Trail and Enduro Bikes

Norco Range Carbon gets overhauled for 2017

A bang-up-to-date enduro weapon

After months of teasing, the Norco Range Carbon update has been unleashed today.

We got on really well with the old Range and it helped to shrug off Norco’s fairly dull reputation. It featured in the Dirt 100s in 2014, but enduro moves so quickly it was high time for an update. These bikes have been teased on social media for the past few months and finally the big reveal is here. It was definitely worth the wait.

The big news is the addition of a 29 inch version, to go alongside an updated 27.5 inch model. With 150mm travel and a 160mm fork, the 29er it will be brawling against some cream-of-the-crop bikes such as the Trek Slash and Specialized Enduro. Unfortunately, it won’t be stocked in the UK simply due to market patterns, it seems we haven’t quite embraced 29er enduro bikes over here yet – there is the chance it could arrive in 2018 if demand is big enough though.

The 27.5 is no bad substitute though, and has benefitted from all the same updates as the 29er.


Updates to the old Range’s geometry have also been aimed at making it a keener descender. The new bike is 8-22mm longer in reach, 20-34mm longer in wheelbase, 5mm lower in the bottom bracket and 0.6° slacker in the head angle. These updates apply to both the 29 and the 650b (or KillerB) versions of the bike.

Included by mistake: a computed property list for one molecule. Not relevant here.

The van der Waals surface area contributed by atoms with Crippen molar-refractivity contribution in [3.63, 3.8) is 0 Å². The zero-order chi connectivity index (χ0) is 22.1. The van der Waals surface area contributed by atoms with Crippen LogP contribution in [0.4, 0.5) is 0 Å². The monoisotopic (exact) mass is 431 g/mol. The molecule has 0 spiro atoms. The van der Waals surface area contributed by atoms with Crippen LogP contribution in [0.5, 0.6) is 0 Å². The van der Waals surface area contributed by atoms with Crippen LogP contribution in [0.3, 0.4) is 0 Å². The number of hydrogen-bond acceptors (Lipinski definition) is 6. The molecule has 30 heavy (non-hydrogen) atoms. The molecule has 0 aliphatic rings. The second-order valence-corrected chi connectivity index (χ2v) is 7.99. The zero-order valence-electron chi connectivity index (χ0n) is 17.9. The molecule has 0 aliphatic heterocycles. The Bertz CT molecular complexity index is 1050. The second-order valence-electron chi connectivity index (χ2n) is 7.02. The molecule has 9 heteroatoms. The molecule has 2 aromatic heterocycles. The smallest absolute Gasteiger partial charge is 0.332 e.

The Reach+ measurement (like reach but to the handle bar clamp centre) is the same on the 27.5 and 29inch models thanks to different length stems
Norco's Gravity Tune means each size bike gets different length stays, keeping rider weight central across the range


The link is fitted at a flatter angle on the new Range and Norco claims this will give a slightly less rearward axle path and is 1 per cent more progressive. This is a case of refinement, not overhaul, and proof that Norco got it pretty much bob-on from the start.

The aim with this was to improve the pedalling performance, something they claim has been achieved mainly due to a reduction in chain growth.

The suspension will be driven by a trunnion mounted, metric shock (including the first we’ve seen from FOX on the top specced models). Norco’s engineers have welcomed the move to metric with open arms and have found the shocks much easier to package into a frame.


To keep things simple, the Range is made up of three spec levels in both 27.5 and 29 versions with .1 being the highest and .3 the lowest. The specs are the same on both wheel types (with the obvious exceptions of wheels, tyres and forks)

Clearance looks good but Norco advises against plus tyres
Wide trail tyres compliment wider rims
Bar widths vary between specs
Boost hubs feature on all models

For more info, take a look at this round table with the bike’s designers:

Or visit the Norco website.

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